Human and environmental impacts of nanoparticles: a scoping review of the current literature

Elizabeth Adjoa Kumah, Raoul Djou Fopa, Saeed Harati, Paul Boadu, Fatemeh Vida Zohoori, Tannaz Pak

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Use of nanoparticles have established benefits in a wide range of applications, however, the effects of exposure to nanoparticles on health and the environmental risks associated with the production and use of nanoparticles are less well-established. The present study addresses this gap in knowledge by examining, through a scoping review of the current literature, the effects of nanoparticles on human health and the environment. We searched relevant databases including Medline, Web of Science, ScienceDirect, Scopus, CINAHL, Embase, and SAGE journals, as well as Google, Google Scholar, and grey literature from June 2021 to July 2021. After removing duplicate articles, the title and abstracts of 1495 articles were first screened followed by the full-texts of 249 studies, and this resulted in the inclusion of 117 studies in the presented review.

In this contribution we conclude that while nanoparticles offer distinct benefits in a range of applications, they pose significant threats to humans and the environment. Using several biological models and biomarkers, the included studies revealed the toxic effects of nanoparticles (mainly zinc oxide, silicon dioxide, titanium dioxide, silver, and carbon nanotubes) to include cell death, production of oxidative stress, DNA damage, apoptosis, and induction of inflammatory responses. Most of the included studies (65.81%) investigated inorganic-based nanoparticles. In terms of biomarkers, most studies (76.9%) used immortalised cell lines, whiles 18.8% used primary cells as the biomarker for assessing human health effect of nanoparticles. Biomarkers that were used for assessing environmental impact of nanoparticles included soil samples and soybean seeds, zebrafish larvae, fish, and Daphnia magna neonates.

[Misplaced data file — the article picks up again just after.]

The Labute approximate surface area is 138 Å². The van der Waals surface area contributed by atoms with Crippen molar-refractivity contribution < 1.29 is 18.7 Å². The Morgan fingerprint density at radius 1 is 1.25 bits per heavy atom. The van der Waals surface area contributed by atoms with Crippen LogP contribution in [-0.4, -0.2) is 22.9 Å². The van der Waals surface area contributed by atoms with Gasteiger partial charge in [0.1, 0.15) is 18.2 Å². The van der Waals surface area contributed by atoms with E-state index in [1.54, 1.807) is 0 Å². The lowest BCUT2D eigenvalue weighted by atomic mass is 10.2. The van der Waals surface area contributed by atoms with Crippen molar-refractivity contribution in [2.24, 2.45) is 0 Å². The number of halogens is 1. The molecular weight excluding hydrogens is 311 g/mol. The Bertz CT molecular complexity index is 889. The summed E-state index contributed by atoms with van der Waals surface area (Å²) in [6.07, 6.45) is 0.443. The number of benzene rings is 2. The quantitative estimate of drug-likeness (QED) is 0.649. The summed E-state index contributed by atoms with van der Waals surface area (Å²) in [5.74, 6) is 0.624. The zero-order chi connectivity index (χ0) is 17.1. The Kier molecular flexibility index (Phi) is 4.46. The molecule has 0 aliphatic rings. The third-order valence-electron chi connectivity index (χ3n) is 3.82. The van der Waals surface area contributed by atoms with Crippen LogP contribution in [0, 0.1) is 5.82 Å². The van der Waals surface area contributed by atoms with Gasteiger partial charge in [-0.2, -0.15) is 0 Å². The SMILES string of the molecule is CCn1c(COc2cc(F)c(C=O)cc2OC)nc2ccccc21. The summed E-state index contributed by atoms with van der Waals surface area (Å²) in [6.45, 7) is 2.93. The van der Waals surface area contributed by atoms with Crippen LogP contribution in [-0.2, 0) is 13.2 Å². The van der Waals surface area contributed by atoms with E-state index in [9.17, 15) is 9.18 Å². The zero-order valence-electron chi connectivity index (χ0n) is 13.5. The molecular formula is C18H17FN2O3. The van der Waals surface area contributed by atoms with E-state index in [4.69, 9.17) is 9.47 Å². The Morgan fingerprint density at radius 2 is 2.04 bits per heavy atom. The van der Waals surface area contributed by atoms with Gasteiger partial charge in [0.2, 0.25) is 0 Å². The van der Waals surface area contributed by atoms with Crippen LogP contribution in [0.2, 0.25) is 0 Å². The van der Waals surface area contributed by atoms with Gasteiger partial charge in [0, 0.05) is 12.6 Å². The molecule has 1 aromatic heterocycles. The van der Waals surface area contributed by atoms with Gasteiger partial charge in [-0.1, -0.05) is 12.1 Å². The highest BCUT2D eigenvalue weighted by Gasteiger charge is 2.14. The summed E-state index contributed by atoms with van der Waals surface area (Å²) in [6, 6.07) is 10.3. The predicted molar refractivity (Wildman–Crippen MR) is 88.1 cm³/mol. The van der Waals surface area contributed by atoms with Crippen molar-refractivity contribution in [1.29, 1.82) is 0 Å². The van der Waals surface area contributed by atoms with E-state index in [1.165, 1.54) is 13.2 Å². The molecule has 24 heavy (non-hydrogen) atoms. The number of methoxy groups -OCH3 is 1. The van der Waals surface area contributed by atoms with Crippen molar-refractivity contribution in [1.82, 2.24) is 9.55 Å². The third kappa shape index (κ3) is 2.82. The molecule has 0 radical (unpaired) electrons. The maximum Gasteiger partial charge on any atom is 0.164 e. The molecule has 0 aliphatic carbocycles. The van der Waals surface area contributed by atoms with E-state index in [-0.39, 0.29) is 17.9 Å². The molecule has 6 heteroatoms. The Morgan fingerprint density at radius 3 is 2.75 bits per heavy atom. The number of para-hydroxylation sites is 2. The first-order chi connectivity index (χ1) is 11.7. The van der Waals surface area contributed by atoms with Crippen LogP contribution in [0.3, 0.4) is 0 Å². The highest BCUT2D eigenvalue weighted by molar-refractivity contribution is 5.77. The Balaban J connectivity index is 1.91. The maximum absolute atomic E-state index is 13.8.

From the studies included in this work the United States recorded the highest number of publications (n = 30, 25.64%), followed by China, India, and Saudi Arabia recording the same number of publications (n = 8 each), with 95.75% of the studies published from the year 2009. The majority of the included studies (93.16%) assessed impact of nanoparticles on human health, and 95.7% used experimental study design. This shows a clear gap exists in examining the impact of nanoparticles on the environment.
Original languageEnglish
Article number1059
Number of pages28
JournalBMC Public Health
Publication statusPublished - 3 Jun 2023


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